by Frieda Cowling

As long as I can remember, I dreamed of being a wife and mother (and now grandmother)—God’s highest calling for a woman. The most important decision in our lives is salvation, but I believe the second most important decision is choosing the person we will marry. God blessed me with a wonderful husband and four children— precious gifts from God. However, nothing in my life has been the object of more prayer, time, effort, love and discipline than the rearing of these children. At birth, I gave each child back to the Lord, praying that they would allow God to direct their individual paths.

Part of this training involved teaching each child to work. When they were 2 1⁄2, they were taught to make the bed, pick up toys and do daily chores. You may think, “What a help!” Actually, just the opposite was true. It would have been much faster and easier to do all their jobs myself. I spent hours teaching them to do the job, repeating the instructions, praising when the job was done correctly, repeating the instructions, punishing when the job was not done, and repeating the instructions. At no time were our children allowed to sleep until noon.

In the summertime, we had breakfast and family altar, and everyone worked from 8:00 a.m. until noon. Jobs were assigned, and we put on lively music and worked together— scrubbing walls, waxing floors, and cleaning out closets. The rest of the day their time could be used as they chose (within the rules of our home, of course).

When our youngest son Keith was 15, he was offered a summer job working with drywall with Kevin, his older brother. I was rather skeptical because I knew he was inexperienced and several years younger than the guys with whom he would be working. I knew he was a hard worker, but I wasn’t sure he was mature enough to succeed at this job. I did not want to damage his self- confidence by failing even when he gave his best effort.

My husband was on tour with a college singing group for Hyles-Anderson College for two months, so I was left in charge. Before he started the job, we talked about the importance of finishing what you start. I told him if he took the

drywall job, I didn’t want him to quit. Keith, typical of most 15-year- olds, was confident that he would have no problem with the job at all. He started unloading and carrying drywall sheets and cleaning up. I could see the job wasn’t all he had imagined, but he didn’t complain.

It was a “Red Letter Day” when he was promoted from a carrier to hanging drywall in closets (where his mistakes would not show!). He fell off the scaffolding. I said nothing. One day he came in with a bandage on his forehead covering several stitches. He said, “I was hammering with a drywall hammer, brought it back, and cut my own head. Kevin took me to the doctor.” I said nothing.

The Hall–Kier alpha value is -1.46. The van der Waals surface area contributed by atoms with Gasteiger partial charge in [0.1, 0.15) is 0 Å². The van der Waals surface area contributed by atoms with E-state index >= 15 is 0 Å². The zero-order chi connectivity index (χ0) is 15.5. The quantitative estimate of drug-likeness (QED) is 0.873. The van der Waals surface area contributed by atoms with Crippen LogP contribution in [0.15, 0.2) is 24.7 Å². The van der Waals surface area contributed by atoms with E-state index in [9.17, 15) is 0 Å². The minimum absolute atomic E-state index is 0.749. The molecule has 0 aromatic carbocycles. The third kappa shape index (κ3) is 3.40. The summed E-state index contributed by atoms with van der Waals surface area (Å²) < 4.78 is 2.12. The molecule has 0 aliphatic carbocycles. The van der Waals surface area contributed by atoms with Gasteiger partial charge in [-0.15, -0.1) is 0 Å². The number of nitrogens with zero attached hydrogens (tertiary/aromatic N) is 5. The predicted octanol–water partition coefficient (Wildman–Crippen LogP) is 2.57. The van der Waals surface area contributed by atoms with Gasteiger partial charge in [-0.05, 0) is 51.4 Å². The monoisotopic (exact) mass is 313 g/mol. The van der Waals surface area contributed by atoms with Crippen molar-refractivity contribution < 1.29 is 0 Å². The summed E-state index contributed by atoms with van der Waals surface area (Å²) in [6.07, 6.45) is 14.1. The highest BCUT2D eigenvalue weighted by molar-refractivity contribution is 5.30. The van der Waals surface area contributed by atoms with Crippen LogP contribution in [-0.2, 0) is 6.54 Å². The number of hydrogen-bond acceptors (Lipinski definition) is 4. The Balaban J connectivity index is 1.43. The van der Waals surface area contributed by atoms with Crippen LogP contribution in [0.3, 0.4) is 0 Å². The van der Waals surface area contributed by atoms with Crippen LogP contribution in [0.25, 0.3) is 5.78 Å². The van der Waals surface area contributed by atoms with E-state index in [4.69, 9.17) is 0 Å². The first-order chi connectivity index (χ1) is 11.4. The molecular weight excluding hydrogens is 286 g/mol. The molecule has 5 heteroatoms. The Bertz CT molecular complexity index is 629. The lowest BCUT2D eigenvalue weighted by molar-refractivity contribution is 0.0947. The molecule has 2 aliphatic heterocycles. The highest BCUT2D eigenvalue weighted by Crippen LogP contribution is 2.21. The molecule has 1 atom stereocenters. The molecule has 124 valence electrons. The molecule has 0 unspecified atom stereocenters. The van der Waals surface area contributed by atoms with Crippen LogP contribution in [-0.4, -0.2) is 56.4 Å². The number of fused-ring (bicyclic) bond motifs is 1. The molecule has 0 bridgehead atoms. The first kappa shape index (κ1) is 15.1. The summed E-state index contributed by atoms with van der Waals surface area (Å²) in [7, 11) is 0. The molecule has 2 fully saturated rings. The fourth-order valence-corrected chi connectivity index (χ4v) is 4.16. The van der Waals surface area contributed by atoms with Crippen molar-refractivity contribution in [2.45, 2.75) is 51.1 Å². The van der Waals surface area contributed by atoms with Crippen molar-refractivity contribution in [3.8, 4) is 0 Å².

Two days later I heard the front door open and close in the middle of the day, and Keith sheepishly walked in with a huge bandage on his hand. He explained that he had been ripping down old drywall and slipped, tearing his finger from top to bottom. Once again Kevin took him to the doctor where he received many stitches. He stood there, covered with blood, looking very dejected—as if he wanted to say

something but was afraid.

“What is bothering you,” I asked, “beside the fact that you won’t be able to work until the bandage comes off your hand?”

“Mom, Doug Jackson (his boss), says you will make me quit! Will you?”

To be honest, the mother in me longed to say “yes,” but, remembering my promise to God, I answered, “Keith, I am not rearing a quitter. I am rearing a man. Men keep going when trials come and accidents happen, but I hope you will learn from these accidents. It may take you all summer to learn to work like the guys who are older and more experienced. If you chop off your head or your hand, you won’t be working at all!”

When Keith walked across the platform of First Baptist Church of Hammond to accept his diploma, he had the satisfaction of knowing he had paid his own way through college, plus he had sent bus kids to City Baptist Schools, by hanging drywall. I saw not only a son of whom I am very proud, but a man God has called to preach. God is so good!